A horizontal position for the balanced bar may seem obvious but it really is not. It is not absolutely necessary but it does make the calculations easier because the force vectors from gravity (on the weight) and from the spring torque are exactly 180° from each other. If this were not the case, I would need to use a vector diagram and trigonometry to help me determine the forces at work.
A close-up of test jig shows the safety bar and Plastazote around mainspring barrel to protect it from damage in the clamp.
Finally ready to make some trial measurements, I wound the mainspring as much as it would wind. Since the rod ended up in the lower vertical position after I fully wound the spring, I unwound the spring and moved the winding square 90° counter-clockwise so that a full wind position would be in the right-side horizontal position and I could get a measurement at full wind. I placed the large mass on the rod until it balanced as in Figure 5. I then measured the distance between the center of rotation and the hanging wire for the mass. After writing the distance down, I rotated the rod counter-clockwise one rotation and made another measurement. This I repeated until the mainspring was fully unwound—it was nine turns. On the lower two turns, the mass was quite close to the center of rotation so I changed mass to a lighter mass. I realized afterward that using the smallest mass possible at the farthest position possible is the most accurate because at farther distances a change in position (one thread on the rod I am using) is a smaller percentage of the total distance than if the mass was close to the center of rotation, enabling smaller percentage modifications (more accurate) to the balancing position.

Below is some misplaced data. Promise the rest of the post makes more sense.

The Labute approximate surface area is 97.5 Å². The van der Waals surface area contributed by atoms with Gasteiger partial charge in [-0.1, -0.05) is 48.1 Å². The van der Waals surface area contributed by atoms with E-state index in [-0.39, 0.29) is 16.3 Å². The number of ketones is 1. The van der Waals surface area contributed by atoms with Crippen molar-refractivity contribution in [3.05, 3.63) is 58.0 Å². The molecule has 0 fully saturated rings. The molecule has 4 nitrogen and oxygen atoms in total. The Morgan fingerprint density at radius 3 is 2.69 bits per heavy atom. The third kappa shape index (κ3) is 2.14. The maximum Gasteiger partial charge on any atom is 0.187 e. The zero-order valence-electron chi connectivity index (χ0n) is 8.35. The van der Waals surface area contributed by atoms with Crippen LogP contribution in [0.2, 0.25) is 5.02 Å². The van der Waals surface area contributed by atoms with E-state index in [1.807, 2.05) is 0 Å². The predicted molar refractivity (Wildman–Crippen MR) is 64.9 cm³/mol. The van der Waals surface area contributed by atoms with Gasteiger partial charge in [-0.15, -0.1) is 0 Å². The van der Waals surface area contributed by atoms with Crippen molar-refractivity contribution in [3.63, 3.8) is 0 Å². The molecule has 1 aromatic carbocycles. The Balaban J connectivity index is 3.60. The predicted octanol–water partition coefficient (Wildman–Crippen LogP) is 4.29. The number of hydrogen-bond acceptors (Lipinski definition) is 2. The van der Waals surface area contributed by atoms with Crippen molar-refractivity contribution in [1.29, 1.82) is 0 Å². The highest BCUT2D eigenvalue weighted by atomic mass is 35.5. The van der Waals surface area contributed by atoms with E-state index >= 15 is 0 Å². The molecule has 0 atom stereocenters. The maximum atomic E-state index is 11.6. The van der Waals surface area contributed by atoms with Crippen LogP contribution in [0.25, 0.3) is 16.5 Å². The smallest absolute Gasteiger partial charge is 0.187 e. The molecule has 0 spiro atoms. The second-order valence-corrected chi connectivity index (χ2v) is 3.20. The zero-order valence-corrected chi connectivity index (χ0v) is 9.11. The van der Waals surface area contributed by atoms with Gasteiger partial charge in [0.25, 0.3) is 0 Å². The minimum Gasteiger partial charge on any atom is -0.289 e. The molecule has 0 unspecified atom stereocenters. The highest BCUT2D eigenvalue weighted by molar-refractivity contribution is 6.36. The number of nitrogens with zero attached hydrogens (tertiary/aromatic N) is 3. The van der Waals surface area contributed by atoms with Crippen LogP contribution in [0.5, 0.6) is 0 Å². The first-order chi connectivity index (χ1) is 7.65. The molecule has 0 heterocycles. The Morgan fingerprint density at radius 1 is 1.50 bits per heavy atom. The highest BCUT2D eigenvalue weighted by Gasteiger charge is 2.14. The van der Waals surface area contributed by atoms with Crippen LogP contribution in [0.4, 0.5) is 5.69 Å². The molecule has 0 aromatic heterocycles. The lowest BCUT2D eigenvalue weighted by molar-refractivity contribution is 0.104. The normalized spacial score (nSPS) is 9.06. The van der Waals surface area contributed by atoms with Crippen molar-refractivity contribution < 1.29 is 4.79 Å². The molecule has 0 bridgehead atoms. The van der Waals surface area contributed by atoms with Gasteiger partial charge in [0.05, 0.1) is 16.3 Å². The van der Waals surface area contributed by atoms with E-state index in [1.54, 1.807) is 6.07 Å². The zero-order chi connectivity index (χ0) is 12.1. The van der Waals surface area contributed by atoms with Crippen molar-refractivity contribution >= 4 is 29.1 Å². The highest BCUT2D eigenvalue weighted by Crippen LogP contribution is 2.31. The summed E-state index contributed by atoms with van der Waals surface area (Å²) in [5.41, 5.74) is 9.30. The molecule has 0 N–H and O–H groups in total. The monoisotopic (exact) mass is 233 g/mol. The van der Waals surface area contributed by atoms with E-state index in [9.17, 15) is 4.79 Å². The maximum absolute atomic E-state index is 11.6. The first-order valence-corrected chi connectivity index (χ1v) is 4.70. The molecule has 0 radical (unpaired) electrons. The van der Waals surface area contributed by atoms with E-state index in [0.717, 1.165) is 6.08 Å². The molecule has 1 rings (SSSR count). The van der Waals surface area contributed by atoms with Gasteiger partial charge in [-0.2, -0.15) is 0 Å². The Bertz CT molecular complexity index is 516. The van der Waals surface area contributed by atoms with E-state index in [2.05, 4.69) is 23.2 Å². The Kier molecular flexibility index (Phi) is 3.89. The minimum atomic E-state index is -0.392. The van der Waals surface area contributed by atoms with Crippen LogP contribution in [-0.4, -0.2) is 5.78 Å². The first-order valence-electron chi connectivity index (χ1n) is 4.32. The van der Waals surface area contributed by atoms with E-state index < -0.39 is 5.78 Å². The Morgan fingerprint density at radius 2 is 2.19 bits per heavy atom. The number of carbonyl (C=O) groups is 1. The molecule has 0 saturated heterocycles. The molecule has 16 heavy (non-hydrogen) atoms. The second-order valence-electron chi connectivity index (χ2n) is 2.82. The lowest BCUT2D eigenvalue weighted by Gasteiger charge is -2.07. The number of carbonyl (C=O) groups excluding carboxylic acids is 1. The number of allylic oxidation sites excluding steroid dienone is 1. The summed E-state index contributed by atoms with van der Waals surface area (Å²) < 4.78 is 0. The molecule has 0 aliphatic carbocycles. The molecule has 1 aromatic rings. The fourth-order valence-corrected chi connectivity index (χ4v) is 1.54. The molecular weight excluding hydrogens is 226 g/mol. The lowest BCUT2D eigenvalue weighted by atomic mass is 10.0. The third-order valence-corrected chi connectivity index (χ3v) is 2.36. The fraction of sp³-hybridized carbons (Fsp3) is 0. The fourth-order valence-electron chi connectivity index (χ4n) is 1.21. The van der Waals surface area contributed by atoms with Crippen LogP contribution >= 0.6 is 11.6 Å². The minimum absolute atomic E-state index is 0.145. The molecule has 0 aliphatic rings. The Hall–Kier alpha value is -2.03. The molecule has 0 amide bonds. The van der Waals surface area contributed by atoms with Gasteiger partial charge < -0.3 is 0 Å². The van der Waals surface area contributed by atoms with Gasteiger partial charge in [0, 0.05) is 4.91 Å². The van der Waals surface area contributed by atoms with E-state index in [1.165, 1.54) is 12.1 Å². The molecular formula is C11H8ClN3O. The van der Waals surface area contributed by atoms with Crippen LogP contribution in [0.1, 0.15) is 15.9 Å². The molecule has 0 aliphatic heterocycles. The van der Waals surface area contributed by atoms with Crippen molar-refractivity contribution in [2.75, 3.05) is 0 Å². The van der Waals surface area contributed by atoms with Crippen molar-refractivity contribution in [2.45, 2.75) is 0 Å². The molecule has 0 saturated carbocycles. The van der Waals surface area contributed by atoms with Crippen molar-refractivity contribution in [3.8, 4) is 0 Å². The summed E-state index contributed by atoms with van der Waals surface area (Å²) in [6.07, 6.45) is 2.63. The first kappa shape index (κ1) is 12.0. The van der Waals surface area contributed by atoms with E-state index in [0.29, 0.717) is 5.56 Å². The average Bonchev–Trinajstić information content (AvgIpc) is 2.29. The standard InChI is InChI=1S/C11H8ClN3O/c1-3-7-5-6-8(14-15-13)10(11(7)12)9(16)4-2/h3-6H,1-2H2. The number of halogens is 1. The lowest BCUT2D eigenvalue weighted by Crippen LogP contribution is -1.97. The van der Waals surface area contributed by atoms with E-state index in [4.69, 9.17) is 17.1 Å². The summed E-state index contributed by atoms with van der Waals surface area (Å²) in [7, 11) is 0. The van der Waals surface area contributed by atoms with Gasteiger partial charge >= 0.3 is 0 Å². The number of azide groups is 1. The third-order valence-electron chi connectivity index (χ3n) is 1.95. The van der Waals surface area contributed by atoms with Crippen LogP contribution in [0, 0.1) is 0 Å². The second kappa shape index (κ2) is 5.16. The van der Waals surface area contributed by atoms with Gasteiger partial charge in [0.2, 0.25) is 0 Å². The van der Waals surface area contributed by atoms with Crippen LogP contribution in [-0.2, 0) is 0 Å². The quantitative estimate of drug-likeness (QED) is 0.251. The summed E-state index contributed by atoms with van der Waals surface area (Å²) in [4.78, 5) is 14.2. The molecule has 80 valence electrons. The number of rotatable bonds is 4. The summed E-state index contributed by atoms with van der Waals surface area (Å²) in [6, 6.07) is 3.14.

I tabulated the data from two runs on Excel and plotted them.
This chart is almost what I expect to see except that it is more linear than I thought it would be. The interpreted linear line shown on the graph shows how the actual torque deviates from perfectly linear. As I test other springs, this will be one point of comparison. The chart shows a high degree of non-linearity as the spring first begins to unwind. As I wound the mainspring I was able to feel that there was friction in the mainspring and barrel as I rotated it with a high number of turns. Also shown on the chart is the equation of the calculated linear regression line and the R-squared value which is a measure of how well the actual data points fit to the straight line. This will be one good way to measure the differences between springs.